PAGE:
A cowboy hat (a very wrong cowboy hat, I'm informed by my American friends) is worn in 2015. As it is in 1968 or '69. So is a redneck baseball cap. The band look so shockingly untogether and sound so shockingly close to falling apart. It's real as can be, in other words, and about as rough-around-the-edges and therefore captivating as The MC5 must have been at the height of their powers. You'd be a wise person not to give any of Fat White Family (or The MC5) your home address. That's what I think, sometimes.

The set over, one of my American friends shouted: "Boo, you suck!" just quietly enough so that the band wouldn't actually hear. Later he talked about having had tomatoes in his pocket and having thought about throwing them. He didn't do that, though. Because, he announced several times, "they would probably like that!"

Funny. I don't think they would have given a flying fuck.

Sunday, 2 August 2015

* "I am a stranger on the earth..."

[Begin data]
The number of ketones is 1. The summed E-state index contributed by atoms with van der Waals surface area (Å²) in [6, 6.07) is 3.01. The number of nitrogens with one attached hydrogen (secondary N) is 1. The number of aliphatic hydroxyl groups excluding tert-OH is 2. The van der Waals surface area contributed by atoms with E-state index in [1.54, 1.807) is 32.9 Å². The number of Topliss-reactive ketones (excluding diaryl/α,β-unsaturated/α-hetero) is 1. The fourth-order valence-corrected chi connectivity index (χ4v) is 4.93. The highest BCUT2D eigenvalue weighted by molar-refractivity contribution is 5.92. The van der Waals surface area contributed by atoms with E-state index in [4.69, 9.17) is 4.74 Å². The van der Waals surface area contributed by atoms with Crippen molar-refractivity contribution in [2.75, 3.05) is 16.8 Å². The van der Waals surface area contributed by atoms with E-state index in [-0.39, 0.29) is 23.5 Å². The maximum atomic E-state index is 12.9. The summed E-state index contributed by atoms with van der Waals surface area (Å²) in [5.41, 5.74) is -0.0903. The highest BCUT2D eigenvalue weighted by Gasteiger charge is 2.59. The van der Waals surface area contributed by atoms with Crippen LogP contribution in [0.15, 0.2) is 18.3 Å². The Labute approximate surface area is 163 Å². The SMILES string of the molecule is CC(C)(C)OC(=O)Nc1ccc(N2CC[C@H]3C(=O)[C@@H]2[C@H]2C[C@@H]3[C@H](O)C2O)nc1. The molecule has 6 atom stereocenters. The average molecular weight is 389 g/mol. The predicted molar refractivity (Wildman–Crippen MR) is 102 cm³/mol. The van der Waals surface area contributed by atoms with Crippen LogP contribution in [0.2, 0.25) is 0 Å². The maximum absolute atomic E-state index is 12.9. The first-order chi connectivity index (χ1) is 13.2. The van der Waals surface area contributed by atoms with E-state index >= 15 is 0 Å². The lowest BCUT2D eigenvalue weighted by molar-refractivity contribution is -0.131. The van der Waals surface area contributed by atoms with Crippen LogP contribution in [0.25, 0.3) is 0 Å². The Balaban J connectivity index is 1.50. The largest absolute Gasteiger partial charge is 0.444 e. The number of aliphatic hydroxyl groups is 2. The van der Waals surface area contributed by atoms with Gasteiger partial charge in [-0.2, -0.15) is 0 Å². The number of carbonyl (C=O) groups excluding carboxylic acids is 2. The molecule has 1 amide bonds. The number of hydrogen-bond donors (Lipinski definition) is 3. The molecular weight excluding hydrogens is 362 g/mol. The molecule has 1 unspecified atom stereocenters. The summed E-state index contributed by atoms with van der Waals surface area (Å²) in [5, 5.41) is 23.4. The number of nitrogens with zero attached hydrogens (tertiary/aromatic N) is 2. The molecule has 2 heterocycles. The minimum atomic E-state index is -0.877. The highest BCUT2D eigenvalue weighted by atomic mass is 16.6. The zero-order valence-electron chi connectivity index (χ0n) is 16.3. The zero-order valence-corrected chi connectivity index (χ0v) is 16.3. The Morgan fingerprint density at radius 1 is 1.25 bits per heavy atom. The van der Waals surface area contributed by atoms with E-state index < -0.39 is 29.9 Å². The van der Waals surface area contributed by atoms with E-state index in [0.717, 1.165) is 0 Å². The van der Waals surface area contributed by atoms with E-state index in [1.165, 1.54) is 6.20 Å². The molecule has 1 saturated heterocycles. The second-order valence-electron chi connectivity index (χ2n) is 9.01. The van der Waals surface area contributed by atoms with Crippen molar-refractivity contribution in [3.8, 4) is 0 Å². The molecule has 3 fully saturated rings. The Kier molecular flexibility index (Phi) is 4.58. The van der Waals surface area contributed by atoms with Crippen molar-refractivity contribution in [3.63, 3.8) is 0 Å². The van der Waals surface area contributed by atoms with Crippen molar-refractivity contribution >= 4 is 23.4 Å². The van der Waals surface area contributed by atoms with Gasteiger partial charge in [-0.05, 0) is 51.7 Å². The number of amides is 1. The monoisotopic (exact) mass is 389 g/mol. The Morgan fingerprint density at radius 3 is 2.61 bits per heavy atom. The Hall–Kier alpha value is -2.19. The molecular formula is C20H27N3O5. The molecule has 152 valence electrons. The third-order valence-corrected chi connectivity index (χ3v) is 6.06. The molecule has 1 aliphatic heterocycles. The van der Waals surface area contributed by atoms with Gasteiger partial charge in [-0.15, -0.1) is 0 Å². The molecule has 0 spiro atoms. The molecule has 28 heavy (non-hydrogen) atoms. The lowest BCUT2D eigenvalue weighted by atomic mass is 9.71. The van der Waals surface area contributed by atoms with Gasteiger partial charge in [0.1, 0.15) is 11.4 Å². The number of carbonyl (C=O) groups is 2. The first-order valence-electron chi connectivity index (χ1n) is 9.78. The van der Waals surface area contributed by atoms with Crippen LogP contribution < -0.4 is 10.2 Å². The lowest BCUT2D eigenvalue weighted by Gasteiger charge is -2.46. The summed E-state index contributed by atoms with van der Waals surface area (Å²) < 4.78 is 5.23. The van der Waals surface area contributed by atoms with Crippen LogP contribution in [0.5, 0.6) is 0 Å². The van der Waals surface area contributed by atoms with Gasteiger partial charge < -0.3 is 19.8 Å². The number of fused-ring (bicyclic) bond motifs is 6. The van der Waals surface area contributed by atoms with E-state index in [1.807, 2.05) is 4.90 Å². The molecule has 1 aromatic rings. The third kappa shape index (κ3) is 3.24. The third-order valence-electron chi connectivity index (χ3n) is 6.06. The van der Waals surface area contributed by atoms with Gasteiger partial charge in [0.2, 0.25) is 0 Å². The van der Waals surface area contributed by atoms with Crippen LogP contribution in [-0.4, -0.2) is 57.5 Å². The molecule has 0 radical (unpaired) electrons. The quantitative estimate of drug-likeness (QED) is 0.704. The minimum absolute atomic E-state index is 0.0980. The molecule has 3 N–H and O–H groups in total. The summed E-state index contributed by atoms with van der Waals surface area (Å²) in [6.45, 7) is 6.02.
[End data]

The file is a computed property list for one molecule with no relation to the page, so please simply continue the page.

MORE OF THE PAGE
All of Vincent Van Gogh's paintings are important but 'Landscape in the Rain at Auvers' means the most to me.

It's a striking double canvas, slightly larger than an opened-out gatefold LP sleeve, depicting a broad country panorama being pummelled and pelted under a particularly brutal summer downpour.

Diagonal streaks of rain stripe the painting from top to bottom and much of the French wheat fields' colour has been sapped by the storm. Vincent's other late-period works glow with characteristic yellow-golds and rich greens, but this scene has surrendered to cold silvers and greys, dark blues and depressed ochres.

To stand face to face with the painting, now in peaceful retirement at the National Museum of Wales in Cardiff, is to square up to the artist's own tantrums. A knife has been used to slash the canvas. Thick paint has been pasted on, as if spitefully. Where some of Vincent's earlier, happier work comes bundled with concession and compromise and a nod to contemporary taste, this one does not. It's a last hurrah. It's immense. No filter.

It was hanging on the wall of Vincent's room at CafĂ© Ravoux in Auvers-sur-Oise, just north of Paris, as he lay dying from his self-inflicted gunshot wound. It was most likely completed on or slightly before 27 July 1890. Vincent died two days later aged 37, the poor, poor man.